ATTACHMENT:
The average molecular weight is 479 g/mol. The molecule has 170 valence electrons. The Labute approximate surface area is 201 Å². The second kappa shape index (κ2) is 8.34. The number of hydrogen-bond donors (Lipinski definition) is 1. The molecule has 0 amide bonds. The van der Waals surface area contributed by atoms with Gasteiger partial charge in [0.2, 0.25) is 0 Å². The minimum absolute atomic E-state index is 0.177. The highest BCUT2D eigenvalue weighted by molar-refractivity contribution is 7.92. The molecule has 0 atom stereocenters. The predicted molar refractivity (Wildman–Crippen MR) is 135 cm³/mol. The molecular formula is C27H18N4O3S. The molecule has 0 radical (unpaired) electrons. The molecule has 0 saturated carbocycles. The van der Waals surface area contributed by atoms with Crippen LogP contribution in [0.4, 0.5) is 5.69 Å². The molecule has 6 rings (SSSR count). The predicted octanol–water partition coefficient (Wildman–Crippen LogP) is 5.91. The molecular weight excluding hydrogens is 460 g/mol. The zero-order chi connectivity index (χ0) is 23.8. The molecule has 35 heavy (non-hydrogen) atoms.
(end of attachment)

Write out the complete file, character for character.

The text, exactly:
The average molecular weight is 479 g/mol. The molecule has 170 valence electrons. The Labute approximate surface area is 201 Å². The second kappa shape index (κ2) is 8.34. The number of hydrogen-bond donors (Lipinski definition) is 1. The molecule has 0 amide bonds. The van der Waals surface area contributed by atoms with Gasteiger partial charge in [0.2, 0.25) is 0 Å². The minimum absolute atomic E-state index is 0.177. The highest BCUT2D eigenvalue weighted by molar-refractivity contribution is 7.92. The molecule has 0 atom stereocenters. The predicted molar refractivity (Wildman–Crippen MR) is 135 cm³/mol. The molecular formula is C27H18N4O3S. The molecule has 0 radical (unpaired) electrons. The molecule has 0 saturated carbocycles. The van der Waals surface area contributed by atoms with Crippen LogP contribution in [0.4, 0.5) is 5.69 Å². The molecule has 6 rings (SSSR count). The predicted octanol–water partition coefficient (Wildman–Crippen LogP) is 5.91. The molecular weight excluding hydrogens is 460 g/mol. The zero-order chi connectivity index (χ0) is 23.8. The molecule has 35 heavy (non-hydrogen) atoms.